The Unbearable Likeness of Being Digital:The Persistence of Nonverbal Social Norms in
Online Virtual Environments
NICK YEE, JEREMY N. BAILENSON, MARK URBANEK, FRANCIS CHANG and DAN MERGET. CYBERPSYCHOLOGY & BEHAVIOR, Volume 10, Number 1, 2007
"A triggered script was used to collect information from avatars in the world. When triggered by a designated key press, the script would collect the name, Cartesian coordinates (x, y), and yaw of the 16 avatars closest to the user within a virtual 200-meter radius. The script would also track whether the avatars were talking at that given moment. The script would then store the information as a text file.
Six research assistants, paid at an hourly rate for 10 h a week, collected data within Second Life over a period of 7 weeks. There were 688 zones (discrete
locations) in Second Life, and undergraduates were each assigned to 115 zones. These research assistants were instructed to systematically explore the zones and trigger the script near locations where a group of at least two people were interacting.
Several types of locations were excluded from the data collection because of activity-specific positional configurations. These were (1) dance clubs,
(2) sex clubs, (3) classrooms, (4) casinos and parlor games, and (5) similar locations where physical architecture constrained position and orientation
(such as movie theatres)" 3
"Our findings supported many of our hypotheses.IPD was significantly larger in male-male dyads than in female-female dyads. The data also supported the Equilibrium Theory. Within the social distance of 3.66 m, mutual gaze was inversely
correlated with IPD. The closer that two people were, the less likely they were looking at each other. We also saw support for the hypothesis that eye gaze regulates conversational flow. The more that two avatars were talking, the more
likely they were looking at each other. Moreover, we replicated the gender difference in mutual gaze. Male-male dyads were less likely to maintain mutual gaze than female-female dyads and mixed dyads. Finally, these gender differences in mutual gaze were influenced by location. Malemale dyads were significantly less likely to look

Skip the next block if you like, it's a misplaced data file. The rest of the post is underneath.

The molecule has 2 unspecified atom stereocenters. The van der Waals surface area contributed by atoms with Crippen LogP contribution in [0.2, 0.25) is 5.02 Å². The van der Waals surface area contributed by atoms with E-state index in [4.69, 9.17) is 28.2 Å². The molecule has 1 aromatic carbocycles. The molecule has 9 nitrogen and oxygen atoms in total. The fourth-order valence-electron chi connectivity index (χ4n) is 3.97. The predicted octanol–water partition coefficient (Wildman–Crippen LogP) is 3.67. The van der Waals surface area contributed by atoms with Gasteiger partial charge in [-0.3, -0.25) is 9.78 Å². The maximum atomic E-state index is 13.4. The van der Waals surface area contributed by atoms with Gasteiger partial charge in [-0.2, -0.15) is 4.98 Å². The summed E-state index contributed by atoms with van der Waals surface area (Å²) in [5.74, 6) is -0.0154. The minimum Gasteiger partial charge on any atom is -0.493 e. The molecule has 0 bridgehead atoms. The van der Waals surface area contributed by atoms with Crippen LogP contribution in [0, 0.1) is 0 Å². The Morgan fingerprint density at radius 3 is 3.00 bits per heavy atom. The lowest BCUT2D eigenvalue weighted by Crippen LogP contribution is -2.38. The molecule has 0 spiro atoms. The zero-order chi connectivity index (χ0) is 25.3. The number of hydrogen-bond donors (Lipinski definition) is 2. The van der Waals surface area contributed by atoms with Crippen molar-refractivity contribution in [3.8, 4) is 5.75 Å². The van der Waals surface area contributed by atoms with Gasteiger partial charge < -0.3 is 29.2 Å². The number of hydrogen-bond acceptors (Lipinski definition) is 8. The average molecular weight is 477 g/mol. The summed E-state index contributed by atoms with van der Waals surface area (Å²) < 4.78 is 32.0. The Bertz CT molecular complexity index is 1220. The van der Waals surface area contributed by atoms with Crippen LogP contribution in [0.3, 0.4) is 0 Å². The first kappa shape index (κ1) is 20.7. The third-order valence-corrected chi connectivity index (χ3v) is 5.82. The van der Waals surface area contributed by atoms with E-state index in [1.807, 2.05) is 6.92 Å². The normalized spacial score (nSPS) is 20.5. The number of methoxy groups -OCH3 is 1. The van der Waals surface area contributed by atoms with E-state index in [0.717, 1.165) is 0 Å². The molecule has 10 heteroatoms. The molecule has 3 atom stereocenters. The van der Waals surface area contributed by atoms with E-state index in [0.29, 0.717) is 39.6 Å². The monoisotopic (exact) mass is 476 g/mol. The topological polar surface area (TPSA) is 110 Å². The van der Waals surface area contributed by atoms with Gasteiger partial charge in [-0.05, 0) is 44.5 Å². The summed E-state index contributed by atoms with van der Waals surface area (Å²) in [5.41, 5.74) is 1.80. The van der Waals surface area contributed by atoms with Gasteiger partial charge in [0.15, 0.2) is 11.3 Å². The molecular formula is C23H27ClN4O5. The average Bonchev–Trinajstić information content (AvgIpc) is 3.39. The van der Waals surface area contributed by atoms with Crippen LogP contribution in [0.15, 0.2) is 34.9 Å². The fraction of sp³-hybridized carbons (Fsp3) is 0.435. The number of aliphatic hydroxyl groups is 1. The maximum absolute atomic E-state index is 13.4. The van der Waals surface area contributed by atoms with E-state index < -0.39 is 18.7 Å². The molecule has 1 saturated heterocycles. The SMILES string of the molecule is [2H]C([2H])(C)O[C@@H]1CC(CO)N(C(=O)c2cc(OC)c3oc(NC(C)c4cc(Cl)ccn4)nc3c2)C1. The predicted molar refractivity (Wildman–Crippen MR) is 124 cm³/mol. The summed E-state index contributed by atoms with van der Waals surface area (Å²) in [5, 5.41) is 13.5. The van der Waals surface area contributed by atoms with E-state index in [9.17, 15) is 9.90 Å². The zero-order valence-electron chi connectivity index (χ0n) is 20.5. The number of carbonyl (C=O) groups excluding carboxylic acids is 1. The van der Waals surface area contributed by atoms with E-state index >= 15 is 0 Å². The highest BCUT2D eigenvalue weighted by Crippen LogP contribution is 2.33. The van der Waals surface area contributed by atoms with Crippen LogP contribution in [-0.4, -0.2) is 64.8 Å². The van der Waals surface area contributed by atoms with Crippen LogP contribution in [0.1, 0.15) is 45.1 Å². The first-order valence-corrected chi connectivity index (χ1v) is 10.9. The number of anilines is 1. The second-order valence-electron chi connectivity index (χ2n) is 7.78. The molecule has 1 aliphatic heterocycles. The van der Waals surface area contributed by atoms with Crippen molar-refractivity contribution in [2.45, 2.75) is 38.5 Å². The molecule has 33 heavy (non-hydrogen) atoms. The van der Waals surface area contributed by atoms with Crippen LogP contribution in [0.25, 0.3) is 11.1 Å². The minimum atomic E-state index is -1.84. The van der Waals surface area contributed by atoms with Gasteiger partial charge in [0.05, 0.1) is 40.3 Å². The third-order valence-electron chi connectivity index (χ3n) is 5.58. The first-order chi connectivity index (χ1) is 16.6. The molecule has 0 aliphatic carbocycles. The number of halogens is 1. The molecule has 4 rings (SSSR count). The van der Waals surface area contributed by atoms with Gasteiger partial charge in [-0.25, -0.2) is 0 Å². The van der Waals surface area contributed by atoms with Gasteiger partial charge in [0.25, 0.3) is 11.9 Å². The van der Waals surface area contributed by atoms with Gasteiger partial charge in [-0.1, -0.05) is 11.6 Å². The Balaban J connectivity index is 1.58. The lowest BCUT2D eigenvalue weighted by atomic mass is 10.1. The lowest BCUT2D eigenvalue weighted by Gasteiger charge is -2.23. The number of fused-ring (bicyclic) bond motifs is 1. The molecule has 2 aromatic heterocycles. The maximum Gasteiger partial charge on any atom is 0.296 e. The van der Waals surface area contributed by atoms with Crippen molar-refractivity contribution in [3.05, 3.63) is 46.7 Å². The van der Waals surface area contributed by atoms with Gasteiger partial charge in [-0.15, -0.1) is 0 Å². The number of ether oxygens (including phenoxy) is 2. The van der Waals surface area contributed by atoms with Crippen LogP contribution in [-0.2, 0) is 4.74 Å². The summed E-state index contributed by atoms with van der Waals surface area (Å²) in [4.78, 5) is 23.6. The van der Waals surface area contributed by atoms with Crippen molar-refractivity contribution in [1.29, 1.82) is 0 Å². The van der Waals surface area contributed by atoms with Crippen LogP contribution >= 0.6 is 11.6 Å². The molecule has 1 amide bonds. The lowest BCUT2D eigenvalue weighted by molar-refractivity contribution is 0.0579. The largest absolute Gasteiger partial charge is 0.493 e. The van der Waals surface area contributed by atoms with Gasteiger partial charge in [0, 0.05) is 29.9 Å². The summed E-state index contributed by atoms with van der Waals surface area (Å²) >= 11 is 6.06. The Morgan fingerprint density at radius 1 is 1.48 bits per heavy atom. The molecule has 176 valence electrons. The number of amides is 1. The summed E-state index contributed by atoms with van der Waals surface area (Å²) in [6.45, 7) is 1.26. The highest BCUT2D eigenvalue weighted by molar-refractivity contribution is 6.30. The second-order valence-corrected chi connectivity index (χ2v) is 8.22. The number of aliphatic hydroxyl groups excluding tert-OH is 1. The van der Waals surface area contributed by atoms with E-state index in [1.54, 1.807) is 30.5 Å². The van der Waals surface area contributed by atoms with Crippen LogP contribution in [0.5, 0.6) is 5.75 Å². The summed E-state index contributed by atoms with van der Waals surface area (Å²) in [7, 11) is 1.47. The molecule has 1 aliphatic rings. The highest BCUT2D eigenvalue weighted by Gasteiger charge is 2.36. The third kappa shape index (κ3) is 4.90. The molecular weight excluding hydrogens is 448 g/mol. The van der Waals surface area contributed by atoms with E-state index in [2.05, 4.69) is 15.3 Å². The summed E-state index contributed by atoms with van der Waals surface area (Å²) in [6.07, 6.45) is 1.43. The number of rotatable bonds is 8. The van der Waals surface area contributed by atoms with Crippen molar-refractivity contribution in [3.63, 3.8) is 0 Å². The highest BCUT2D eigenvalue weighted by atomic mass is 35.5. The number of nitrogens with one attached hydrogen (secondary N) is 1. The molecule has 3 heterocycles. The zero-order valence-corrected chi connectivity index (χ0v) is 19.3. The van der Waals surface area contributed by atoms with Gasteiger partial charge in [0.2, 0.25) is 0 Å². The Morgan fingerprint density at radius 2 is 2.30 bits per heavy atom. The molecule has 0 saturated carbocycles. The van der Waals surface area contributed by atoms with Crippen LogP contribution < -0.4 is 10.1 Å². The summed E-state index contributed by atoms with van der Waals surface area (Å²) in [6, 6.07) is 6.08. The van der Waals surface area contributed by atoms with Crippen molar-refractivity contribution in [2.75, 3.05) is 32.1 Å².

at each other in indoor locations as compared with all other gender composition and location combinations. This interaction between gender and location makes sense, given that male-male dyads prefer less intimacy, and large IPDs are not allowable in many indoor contexts due to size of the room. Overall, our findings support our hypothesis that our social interactions in online virtual environments,
such as Second Life, are governed by the same social norms as social interactions in the physical world. This finding has significant implications for using virtual worlds to study human social interaction. If people behave according to the
same social rules in both physical and virtual worlds even though the mode of movement and navigation is entirely different (i.e., using keyboard and mouse as opposed to bodies and legs), then this means it is possible to study social interaction in virtual environments and generalize them to social interaction in the real world" (5)
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